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CT Scans Confirm: You’re Just Big(ger)-Boned

May 27, 2011
Written by: , Filed in: Musculoskeletal Radiology
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Alas, CT scans have proven what many have suspected: Once we reach skeletal maturity at about age 20, our bones do not grow taller as we age. But they do grow wider. Specifically, our hip bones widen.

A new study by researchers at the University of North Carolina at Chapel Hill has found that, from age 20 until age 79, the pelvis grows an average of nearly an inch wider. That could account for a three-inch increase in waist size, said Lawrence E. Dahners, MD, senior author of the study.

If the rest of the body widens similarly, that might account for much of the average increase in body weight of about a pound a year over that period of time, said Dr. Dahners, an orthopedics professor at the UNC School of Medicine.

“I think it’s a fairly common human experience that people find themselves to be wider at the age of 40 or 60 than they were at 20,” he said, as quoted in a university news release. “Until recently we assumed that this was caused simply by an increase in body fat.”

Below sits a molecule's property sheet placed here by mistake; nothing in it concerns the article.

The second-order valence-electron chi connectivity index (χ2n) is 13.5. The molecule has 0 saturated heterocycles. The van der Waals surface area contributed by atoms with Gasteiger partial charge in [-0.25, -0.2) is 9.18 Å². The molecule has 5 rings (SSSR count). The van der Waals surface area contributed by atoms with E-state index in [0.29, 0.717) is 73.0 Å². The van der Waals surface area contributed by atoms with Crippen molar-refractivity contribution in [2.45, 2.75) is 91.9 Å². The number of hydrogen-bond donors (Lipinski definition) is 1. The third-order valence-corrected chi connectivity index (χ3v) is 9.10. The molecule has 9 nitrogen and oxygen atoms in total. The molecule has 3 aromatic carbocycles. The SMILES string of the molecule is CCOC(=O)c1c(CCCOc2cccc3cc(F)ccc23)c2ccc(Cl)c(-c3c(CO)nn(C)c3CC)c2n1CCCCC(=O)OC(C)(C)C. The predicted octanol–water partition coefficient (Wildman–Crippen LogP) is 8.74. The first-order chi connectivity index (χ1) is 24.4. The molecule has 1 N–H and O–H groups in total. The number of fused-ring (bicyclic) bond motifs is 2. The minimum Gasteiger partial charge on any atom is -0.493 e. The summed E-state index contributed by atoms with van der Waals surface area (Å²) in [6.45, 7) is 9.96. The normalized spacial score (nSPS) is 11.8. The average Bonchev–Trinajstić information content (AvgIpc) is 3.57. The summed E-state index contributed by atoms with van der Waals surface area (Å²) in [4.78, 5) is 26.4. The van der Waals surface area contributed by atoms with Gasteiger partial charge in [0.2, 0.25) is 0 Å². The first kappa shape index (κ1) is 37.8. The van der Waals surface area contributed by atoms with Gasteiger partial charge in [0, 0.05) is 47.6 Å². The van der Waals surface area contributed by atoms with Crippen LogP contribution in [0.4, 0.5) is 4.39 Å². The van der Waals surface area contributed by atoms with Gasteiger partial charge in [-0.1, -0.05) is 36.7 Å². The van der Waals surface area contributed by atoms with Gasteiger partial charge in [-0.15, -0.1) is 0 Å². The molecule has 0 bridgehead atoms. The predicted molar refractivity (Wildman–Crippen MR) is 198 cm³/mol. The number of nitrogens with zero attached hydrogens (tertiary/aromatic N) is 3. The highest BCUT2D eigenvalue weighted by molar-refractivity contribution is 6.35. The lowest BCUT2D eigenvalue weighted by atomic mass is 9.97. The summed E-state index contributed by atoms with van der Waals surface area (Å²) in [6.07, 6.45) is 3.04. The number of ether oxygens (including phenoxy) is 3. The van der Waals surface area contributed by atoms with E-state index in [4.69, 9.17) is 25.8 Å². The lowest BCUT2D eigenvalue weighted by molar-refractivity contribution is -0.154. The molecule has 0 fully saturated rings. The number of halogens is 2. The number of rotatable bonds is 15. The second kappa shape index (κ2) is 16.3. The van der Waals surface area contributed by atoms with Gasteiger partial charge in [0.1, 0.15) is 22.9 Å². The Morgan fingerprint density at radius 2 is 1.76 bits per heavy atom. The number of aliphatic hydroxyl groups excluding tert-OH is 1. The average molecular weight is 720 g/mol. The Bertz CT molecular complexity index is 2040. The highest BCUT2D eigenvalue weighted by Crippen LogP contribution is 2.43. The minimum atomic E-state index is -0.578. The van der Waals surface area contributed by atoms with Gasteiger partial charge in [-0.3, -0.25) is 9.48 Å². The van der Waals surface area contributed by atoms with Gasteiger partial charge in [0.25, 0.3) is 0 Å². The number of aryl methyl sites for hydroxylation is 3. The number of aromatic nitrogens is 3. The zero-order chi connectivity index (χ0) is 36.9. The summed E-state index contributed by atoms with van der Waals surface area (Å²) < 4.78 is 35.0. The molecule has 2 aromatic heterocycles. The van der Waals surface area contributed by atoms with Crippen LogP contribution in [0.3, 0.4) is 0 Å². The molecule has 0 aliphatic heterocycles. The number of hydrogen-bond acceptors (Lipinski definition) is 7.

He continued:

Our findings suggest that pelvic growth may contribute to people becoming wider and having a larger waist size as they get older, whether or not they also have an increase in body fat.

Dr. Dahners and his colleagues were conducting an unrelated bursitis study when, to their surprise, they noticed pelvic widening in patient X-rays. Curious, they selected CT scans from 246 randomly selected patients. There were approximate 20 male and 20 female patients in each 10-year age group, from 20–29 to 70–79. The researchers measured:

  • The height and width of the L4 vertebral body
  • The width of the pelvic inlet (the hole in the middle of the pelvis)
  • The distance between the femoral heads (hip joints)
  • The diameters of the femoral heads

All of the widths (but not the height of the L4 vertebral body) continued to increase after skeletal maturity. The fact that the pelvic inlet also widened shows true pelvic growth rather than simple appositional bone formation, Dr. Dahners said. It would be smaller if appositional bone formation were occurring, he said.

The study was published online this week in the Journal of Orthopaedic Research.

It’s all very interesting and enlightening, of course. But it begs for a follow-up study—one that figures out how to get the body to stop doing that.

Related seminar: CT/MRI of the Abdomen and Pelvis


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